If you are a Tlingit Indian and you make your living hunting muskrat, and your village in Alaska spends $1,500 to send you to Washington to hear the president thanked for making your island a national monument - then there is something that justifies letting your friend whip out his Instamatic to take your picture in front of the White House.
In various parts of the city yesterday varied clumps of people gathered to celebrate being ethnic in America. They were all in town for unrelated events that brought native Americans from Alaska, Japanese Americans from San Francisco and Hispanics from Denver.
Mathew Fred, Tlingit Indian from the Raven Tribe, chief of all tribes on Admiralty Island (southwest of Juneau, Alaska) stood outside the East Room of the White House where he and two other tribal chiefs had presented President Carter with a blue felt lovebird vest and had anointed him Na'hoo-woo, "chief of the people in migration."
Elizabeth Fred, his wife, who wore native dress and bald-eagle pierced earrings (there are more bald eagles on Admiralty Island than in the rest of the country put together, someone explained) and Chief William Nelson (chief of the Dog-Salmon Tribe) and his wife, Martha, were nearby.
"Martha and I helped remove President Carter's jacket so he could put on the vest," said Elizabeth Fred with a clearly delighted smile.
"We're just lobbying to protect the way we live," said jean-clad Albert Kernak, an Eskimo from Napakiak in Alaska. He is a trapper whose father was a trapper and whose grandfather was a trapper and so on. He came to watch the presentation and to lobby for legislation to set aside for preservation a piece of Alaska about the size of California.
Congressman Morris Udall (D-Ariz.), a cosponsor of land legislation, was there along with people from "Americans for Alaska" or "The Alaska Coalition." And so was Jacques Costeau who flew in from Paris.
"We're here to tell people we want to preserve the land," said Chief Fred. "We're told if we're kind to the land and the sea, the land and the sea will be kind to us - pure logic."
He is a retired pediatrician, a thin dark man, soft-spoken with rimless glasses and a gentle manner. He was constantly greeted last night by friends in the Caucus Room of the Russell Senate Office Building. He is Clifford Uyeda, the national president of the Japanese American Citizens League (which everyone referred to as "the JACL" as easily as they would to "the Jaycees."
Everyone at the reception for Japanese Prime Minister Masayoshi Ohira, currently visiting Washington, seemed to know everyone else, talking of friends and tennis and the like.
"Americans cannot understand the difference between Japanese Americans and Japanese nationals," Dr. Uyeda, who lives in San Francisco, said as he stood in the long but quickly moving reception line past the prime minister. "We look at Japan as a land of ancestors, but we are American. Our interests are American, but every American has an ethnic heritage and you really don't have to lose it to be a good American."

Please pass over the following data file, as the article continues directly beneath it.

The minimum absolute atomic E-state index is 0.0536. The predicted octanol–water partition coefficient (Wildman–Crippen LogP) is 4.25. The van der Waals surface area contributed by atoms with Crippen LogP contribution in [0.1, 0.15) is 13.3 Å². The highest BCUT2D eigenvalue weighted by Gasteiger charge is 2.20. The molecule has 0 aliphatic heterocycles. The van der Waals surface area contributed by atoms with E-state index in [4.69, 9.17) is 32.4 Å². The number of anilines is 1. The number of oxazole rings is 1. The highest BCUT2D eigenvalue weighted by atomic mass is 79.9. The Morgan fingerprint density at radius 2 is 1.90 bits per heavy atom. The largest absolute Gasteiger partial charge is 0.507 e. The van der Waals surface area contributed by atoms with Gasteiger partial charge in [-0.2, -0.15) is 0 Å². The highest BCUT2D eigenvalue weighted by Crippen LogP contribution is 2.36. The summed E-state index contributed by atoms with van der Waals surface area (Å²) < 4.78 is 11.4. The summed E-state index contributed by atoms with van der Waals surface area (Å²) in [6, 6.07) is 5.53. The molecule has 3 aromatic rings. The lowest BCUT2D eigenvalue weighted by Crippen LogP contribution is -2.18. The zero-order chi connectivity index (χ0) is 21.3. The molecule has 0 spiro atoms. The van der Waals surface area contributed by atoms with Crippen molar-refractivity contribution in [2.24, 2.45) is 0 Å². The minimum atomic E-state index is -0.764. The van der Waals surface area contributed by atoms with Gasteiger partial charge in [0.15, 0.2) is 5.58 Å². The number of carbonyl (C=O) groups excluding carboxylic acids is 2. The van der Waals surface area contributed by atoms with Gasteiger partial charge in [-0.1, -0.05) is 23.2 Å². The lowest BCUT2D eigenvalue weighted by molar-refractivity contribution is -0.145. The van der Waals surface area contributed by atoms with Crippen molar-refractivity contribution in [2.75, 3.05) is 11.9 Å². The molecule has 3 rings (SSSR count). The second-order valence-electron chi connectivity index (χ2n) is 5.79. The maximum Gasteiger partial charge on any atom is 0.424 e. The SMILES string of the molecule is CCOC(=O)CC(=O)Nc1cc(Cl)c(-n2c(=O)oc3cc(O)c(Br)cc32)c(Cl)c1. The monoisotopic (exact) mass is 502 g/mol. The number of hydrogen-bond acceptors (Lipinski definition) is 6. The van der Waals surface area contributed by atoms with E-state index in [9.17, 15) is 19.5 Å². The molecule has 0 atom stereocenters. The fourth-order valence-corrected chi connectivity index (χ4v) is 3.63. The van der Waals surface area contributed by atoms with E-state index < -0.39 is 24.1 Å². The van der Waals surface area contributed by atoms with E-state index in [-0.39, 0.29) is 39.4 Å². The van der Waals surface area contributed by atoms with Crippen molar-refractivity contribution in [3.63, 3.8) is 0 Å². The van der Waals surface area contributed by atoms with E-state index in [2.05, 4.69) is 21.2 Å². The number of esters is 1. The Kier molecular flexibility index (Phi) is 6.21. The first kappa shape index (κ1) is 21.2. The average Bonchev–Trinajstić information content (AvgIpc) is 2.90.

He passed Sens. Daniel Inouye and Spark Matsunaga of Hawaii, both Democrats, both of who pumped his hand. "This guy is doing a great job," said Rep. Norman Yoshio Mineta (D-Calif.) as Uyeda moved through the line.Ohira shook his hand and smiled and Uyeda moved past, not even stopping to volunteer his title to the prime minister.
As Ohira spoke before the crowd in slow, thick English, Mari Taki, from Chicago, remembered sitting around the dining room table with her family in Vallejo, Calif., during World War II and discussing their forced move to a relocation camp.
"My father was sharpening his knife and the tears were falling on his whetstone and he said, 'I've raised you all to be good Americans and now your country is betraying you,'" Taki said, calmly, Bloody Mary in one hand, a camera swinging from an armstrap on another. "I just wish he could be here to see we've all made good livings and we've met the president."
"I'll go anywhere to be with LULAC," said Al Valenzuela, who works for an organization affilliated with the League of United Latin American Citizens, Valenzuela came from Denver to the 50th anniversary banquet of the oldest Hispanic organization, held at the Washington Hilton last night.
But not enough people know about the organization and what it has done for the civil rights of Hispanics, said president Eduardo Penas. (One guest compared it to the NAACP.)
So Penas held a press conference yesterday afternoon to tell more. But he was not unhappy. Several senators sent representatives to the dinner. House Minority Leader John Rhodes (R-Ariz.) made it to the reception. The keynote speaker was former New Mexico Gov. Jerry Apodaca. And the organization has 40,000 members nationwide, including farmers, professionals and business people, he said. Penas has met three times with Mexican President Lopez Portillo in less than a year.
The dinner was begun with a speech in Spanish by the master of ceremonies, Roberto Ornelas, who said that unfortunately there were people in the audience who did not speak Spanish. He then abruptly switched to English and said, "For the benefit of you monolinguals, welcome to the 50th anniversary celebration." There was much smug laughter and applause. CAPTION: Picture, President Carter in a Tlingit tribal vest